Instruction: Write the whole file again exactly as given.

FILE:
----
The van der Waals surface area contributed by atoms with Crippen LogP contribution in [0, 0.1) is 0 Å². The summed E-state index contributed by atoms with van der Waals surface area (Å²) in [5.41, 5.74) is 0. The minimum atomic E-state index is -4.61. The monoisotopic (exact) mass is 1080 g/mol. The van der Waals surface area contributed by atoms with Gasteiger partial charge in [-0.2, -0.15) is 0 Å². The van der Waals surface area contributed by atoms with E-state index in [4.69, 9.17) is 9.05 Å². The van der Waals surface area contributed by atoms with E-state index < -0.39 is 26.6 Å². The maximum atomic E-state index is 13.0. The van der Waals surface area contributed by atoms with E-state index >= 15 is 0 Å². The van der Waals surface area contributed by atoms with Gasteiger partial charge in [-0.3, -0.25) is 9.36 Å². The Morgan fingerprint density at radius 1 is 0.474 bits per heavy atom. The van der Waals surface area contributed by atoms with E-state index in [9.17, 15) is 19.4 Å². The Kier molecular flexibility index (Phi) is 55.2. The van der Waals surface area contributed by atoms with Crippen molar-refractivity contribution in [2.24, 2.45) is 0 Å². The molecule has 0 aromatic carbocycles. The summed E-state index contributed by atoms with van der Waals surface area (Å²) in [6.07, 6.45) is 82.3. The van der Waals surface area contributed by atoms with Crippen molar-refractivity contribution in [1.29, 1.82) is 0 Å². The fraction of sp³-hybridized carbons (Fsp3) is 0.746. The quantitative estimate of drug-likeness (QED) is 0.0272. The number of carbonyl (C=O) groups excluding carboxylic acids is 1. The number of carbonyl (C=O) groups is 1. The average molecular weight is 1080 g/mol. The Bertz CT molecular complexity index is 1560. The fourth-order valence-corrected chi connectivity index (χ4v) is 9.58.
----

The van der Waals surface area contributed by atoms with Crippen LogP contribution in [0, 0.1) is 0 Å². The summed E-state index contributed by atoms with van der Waals surface area (Å²) in [5.41, 5.74) is 0. The minimum atomic E-state index is -4.61. The monoisotopic (exact) mass is 1080 g/mol. The van der Waals surface area contributed by atoms with Gasteiger partial charge in [-0.2, -0.15) is 0 Å². The van der Waals surface area contributed by atoms with E-state index in [4.69, 9.17) is 9.05 Å². The van der Waals surface area contributed by atoms with E-state index < -0.39 is 26.6 Å². The maximum atomic E-state index is 13.0. The van der Waals surface area contributed by atoms with E-state index >= 15 is 0 Å². The van der Waals surface area contributed by atoms with Gasteiger partial charge in [-0.3, -0.25) is 9.36 Å². The Morgan fingerprint density at radius 1 is 0.474 bits per heavy atom. The van der Waals surface area contributed by atoms with E-state index in [9.17, 15) is 19.4 Å². The Kier molecular flexibility index (Phi) is 55.2. The van der Waals surface area contributed by atoms with Crippen molar-refractivity contribution in [2.24, 2.45) is 0 Å². The molecule has 0 aromatic carbocycles. The summed E-state index contributed by atoms with van der Waals surface area (Å²) in [6.07, 6.45) is 82.3. The van der Waals surface area contributed by atoms with Crippen molar-refractivity contribution in [1.29, 1.82) is 0 Å². The fraction of sp³-hybridized carbons (Fsp3) is 0.746. The quantitative estimate of drug-likeness (QED) is 0.0272. The number of carbonyl (C=O) groups excluding carboxylic acids is 1. The number of carbonyl (C=O) groups is 1. The average molecular weight is 1080 g/mol. The Bertz CT molecular complexity index is 1560. The fourth-order valence-corrected chi connectivity index (χ4v) is 9.58.